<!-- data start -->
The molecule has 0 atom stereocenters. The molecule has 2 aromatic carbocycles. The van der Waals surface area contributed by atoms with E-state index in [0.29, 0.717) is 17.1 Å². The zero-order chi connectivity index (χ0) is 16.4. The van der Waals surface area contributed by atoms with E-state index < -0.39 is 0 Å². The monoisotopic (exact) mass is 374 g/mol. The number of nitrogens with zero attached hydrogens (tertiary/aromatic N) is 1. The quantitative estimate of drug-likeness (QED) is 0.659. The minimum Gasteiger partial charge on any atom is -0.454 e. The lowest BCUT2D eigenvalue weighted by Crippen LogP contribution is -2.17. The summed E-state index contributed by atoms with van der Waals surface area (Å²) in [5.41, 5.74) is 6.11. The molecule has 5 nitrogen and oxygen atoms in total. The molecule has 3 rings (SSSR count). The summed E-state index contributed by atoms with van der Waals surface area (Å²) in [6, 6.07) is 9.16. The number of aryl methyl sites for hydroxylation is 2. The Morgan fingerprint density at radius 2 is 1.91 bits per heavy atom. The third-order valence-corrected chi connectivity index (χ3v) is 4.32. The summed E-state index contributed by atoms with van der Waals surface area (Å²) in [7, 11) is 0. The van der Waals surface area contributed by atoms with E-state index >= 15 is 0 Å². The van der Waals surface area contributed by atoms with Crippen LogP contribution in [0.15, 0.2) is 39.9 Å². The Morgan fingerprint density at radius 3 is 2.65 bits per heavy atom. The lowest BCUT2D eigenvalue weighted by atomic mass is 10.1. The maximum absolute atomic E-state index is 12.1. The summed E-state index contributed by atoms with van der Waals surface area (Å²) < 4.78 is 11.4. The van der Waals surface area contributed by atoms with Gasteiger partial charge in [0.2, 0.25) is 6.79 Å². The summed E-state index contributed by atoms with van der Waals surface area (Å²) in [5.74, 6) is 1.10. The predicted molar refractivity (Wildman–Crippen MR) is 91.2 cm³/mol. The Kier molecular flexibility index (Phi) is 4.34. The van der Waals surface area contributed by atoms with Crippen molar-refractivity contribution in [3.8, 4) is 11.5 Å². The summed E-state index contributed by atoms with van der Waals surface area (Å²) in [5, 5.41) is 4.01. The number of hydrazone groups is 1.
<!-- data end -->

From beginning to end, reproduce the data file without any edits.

The molecule has 0 atom stereocenters. The molecule has 2 aromatic carbocycles. The van der Waals surface area contributed by atoms with E-state index in [0.29, 0.717) is 17.1 Å². The zero-order chi connectivity index (χ0) is 16.4. The van der Waals surface area contributed by atoms with E-state index < -0.39 is 0 Å². The monoisotopic (exact) mass is 374 g/mol. The number of nitrogens with zero attached hydrogens (tertiary/aromatic N) is 1. The quantitative estimate of drug-likeness (QED) is 0.659. The minimum Gasteiger partial charge on any atom is -0.454 e. The lowest BCUT2D eigenvalue weighted by Crippen LogP contribution is -2.17. The summed E-state index contributed by atoms with van der Waals surface area (Å²) in [5.41, 5.74) is 6.11. The molecule has 5 nitrogen and oxygen atoms in total. The molecule has 3 rings (SSSR count). The summed E-state index contributed by atoms with van der Waals surface area (Å²) in [6, 6.07) is 9.16. The number of aryl methyl sites for hydroxylation is 2. The Morgan fingerprint density at radius 2 is 1.91 bits per heavy atom. The third-order valence-corrected chi connectivity index (χ3v) is 4.32. The summed E-state index contributed by atoms with van der Waals surface area (Å²) in [7, 11) is 0. The van der Waals surface area contributed by atoms with E-state index >= 15 is 0 Å². The van der Waals surface area contributed by atoms with Crippen LogP contribution in [0.15, 0.2) is 39.9 Å². The Morgan fingerprint density at radius 3 is 2.65 bits per heavy atom. The lowest BCUT2D eigenvalue weighted by atomic mass is 10.1. The maximum absolute atomic E-state index is 12.1. The summed E-state index contributed by atoms with van der Waals surface area (Å²) < 4.78 is 11.4. The van der Waals surface area contributed by atoms with Gasteiger partial charge in [0.2, 0.25) is 6.79 Å². The summed E-state index contributed by atoms with van der Waals surface area (Å²) in [5.74, 6) is 1.10. The predicted molar refractivity (Wildman–Crippen MR) is 91.2 cm³/mol. The Kier molecular flexibility index (Phi) is 4.34. The van der Waals surface area contributed by atoms with Crippen molar-refractivity contribution in [3.8, 4) is 11.5 Å². The summed E-state index contributed by atoms with van der Waals surface area (Å²) in [5, 5.41) is 4.01. The number of hydrazone groups is 1.